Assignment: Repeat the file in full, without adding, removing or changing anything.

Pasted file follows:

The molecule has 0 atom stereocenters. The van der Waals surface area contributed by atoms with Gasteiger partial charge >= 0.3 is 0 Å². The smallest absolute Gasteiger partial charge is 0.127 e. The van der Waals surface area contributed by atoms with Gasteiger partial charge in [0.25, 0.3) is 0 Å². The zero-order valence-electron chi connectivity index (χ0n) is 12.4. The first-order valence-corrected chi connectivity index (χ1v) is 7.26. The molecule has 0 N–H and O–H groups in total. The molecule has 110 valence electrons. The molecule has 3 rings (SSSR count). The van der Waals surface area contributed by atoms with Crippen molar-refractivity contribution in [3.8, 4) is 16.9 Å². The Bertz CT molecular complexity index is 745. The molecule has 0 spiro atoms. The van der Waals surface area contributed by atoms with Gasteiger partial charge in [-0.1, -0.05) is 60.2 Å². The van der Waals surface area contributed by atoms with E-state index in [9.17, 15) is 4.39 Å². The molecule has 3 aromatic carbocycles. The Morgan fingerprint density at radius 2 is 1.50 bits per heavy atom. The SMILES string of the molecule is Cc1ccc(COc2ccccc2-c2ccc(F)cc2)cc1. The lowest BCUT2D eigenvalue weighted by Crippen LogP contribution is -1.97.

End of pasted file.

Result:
The molecule has 0 atom stereocenters. The van der Waals surface area contributed by atoms with Gasteiger partial charge >= 0.3 is 0 Å². The smallest absolute Gasteiger partial charge is 0.127 e. The van der Waals surface area contributed by atoms with Gasteiger partial charge in [0.25, 0.3) is 0 Å². The zero-order valence-electron chi connectivity index (χ0n) is 12.4. The first-order valence-corrected chi connectivity index (χ1v) is 7.26. The molecule has 0 N–H and O–H groups in total. The molecule has 110 valence electrons. The molecule has 3 rings (SSSR count). The van der Waals surface area contributed by atoms with Crippen molar-refractivity contribution in [3.8, 4) is 16.9 Å². The Bertz CT molecular complexity index is 745. The molecule has 0 spiro atoms. The van der Waals surface area contributed by atoms with Gasteiger partial charge in [-0.1, -0.05) is 60.2 Å². The van der Waals surface area contributed by atoms with E-state index in [9.17, 15) is 4.39 Å². The molecule has 3 aromatic carbocycles. The Morgan fingerprint density at radius 2 is 1.50 bits per heavy atom. The SMILES string of the molecule is Cc1ccc(COc2ccccc2-c2ccc(F)cc2)cc1. The lowest BCUT2D eigenvalue weighted by Crippen LogP contribution is -1.97.